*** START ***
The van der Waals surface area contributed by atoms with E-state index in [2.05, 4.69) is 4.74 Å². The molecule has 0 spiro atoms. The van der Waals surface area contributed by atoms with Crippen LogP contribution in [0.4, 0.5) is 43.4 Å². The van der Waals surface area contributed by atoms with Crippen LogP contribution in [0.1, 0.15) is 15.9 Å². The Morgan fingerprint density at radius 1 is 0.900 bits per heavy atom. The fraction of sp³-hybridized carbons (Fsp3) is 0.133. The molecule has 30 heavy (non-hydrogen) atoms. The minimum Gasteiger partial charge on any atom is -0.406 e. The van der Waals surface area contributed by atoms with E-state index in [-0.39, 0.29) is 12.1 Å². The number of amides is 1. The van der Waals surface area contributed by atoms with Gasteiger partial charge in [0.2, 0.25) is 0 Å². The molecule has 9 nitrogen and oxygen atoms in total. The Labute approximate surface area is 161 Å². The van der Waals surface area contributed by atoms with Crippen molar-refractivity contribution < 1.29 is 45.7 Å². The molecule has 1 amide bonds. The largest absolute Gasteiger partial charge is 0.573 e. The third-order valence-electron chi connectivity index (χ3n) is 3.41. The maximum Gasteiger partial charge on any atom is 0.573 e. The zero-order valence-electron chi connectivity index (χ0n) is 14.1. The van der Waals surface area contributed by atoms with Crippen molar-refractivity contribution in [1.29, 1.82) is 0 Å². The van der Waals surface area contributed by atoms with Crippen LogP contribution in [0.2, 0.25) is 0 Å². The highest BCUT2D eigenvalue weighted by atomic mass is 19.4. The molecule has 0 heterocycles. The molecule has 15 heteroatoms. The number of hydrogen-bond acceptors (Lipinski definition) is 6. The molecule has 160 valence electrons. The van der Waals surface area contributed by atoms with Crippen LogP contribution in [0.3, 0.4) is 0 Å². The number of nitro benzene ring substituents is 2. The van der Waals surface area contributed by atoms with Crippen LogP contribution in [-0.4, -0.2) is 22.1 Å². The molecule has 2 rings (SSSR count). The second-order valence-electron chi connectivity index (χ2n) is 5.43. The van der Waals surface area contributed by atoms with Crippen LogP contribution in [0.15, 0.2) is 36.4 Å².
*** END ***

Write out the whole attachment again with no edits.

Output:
The van der Waals surface area contributed by atoms with E-state index in [2.05, 4.69) is 4.74 Å². The molecule has 0 spiro atoms. The van der Waals surface area contributed by atoms with Crippen LogP contribution in [0.4, 0.5) is 43.4 Å². The van der Waals surface area contributed by atoms with Crippen LogP contribution in [0.1, 0.15) is 15.9 Å². The Morgan fingerprint density at radius 1 is 0.900 bits per heavy atom. The fraction of sp³-hybridized carbons (Fsp3) is 0.133. The molecule has 30 heavy (non-hydrogen) atoms. The minimum Gasteiger partial charge on any atom is -0.406 e. The van der Waals surface area contributed by atoms with E-state index in [-0.39, 0.29) is 12.1 Å². The number of amides is 1. The van der Waals surface area contributed by atoms with Gasteiger partial charge in [0.2, 0.25) is 0 Å². The molecule has 9 nitrogen and oxygen atoms in total. The Labute approximate surface area is 161 Å². The van der Waals surface area contributed by atoms with Crippen molar-refractivity contribution < 1.29 is 45.7 Å². The molecule has 1 amide bonds. The largest absolute Gasteiger partial charge is 0.573 e. The third-order valence-electron chi connectivity index (χ3n) is 3.41. The maximum Gasteiger partial charge on any atom is 0.573 e. The zero-order valence-electron chi connectivity index (χ0n) is 14.1. The van der Waals surface area contributed by atoms with Crippen molar-refractivity contribution in [1.29, 1.82) is 0 Å². The van der Waals surface area contributed by atoms with Crippen LogP contribution in [0.2, 0.25) is 0 Å². The highest BCUT2D eigenvalue weighted by atomic mass is 19.4. The molecule has 0 heterocycles. The molecule has 15 heteroatoms. The number of hydrogen-bond acceptors (Lipinski definition) is 6. The molecule has 160 valence electrons. The van der Waals surface area contributed by atoms with Crippen LogP contribution in [0.3, 0.4) is 0 Å². The number of nitro benzene ring substituents is 2. The van der Waals surface area contributed by atoms with Crippen LogP contribution in [-0.4, -0.2) is 22.1 Å². The molecule has 2 rings (SSSR count). The second-order valence-electron chi connectivity index (χ2n) is 5.43. The van der Waals surface area contributed by atoms with Crippen LogP contribution in [0.15, 0.2) is 36.4 Å².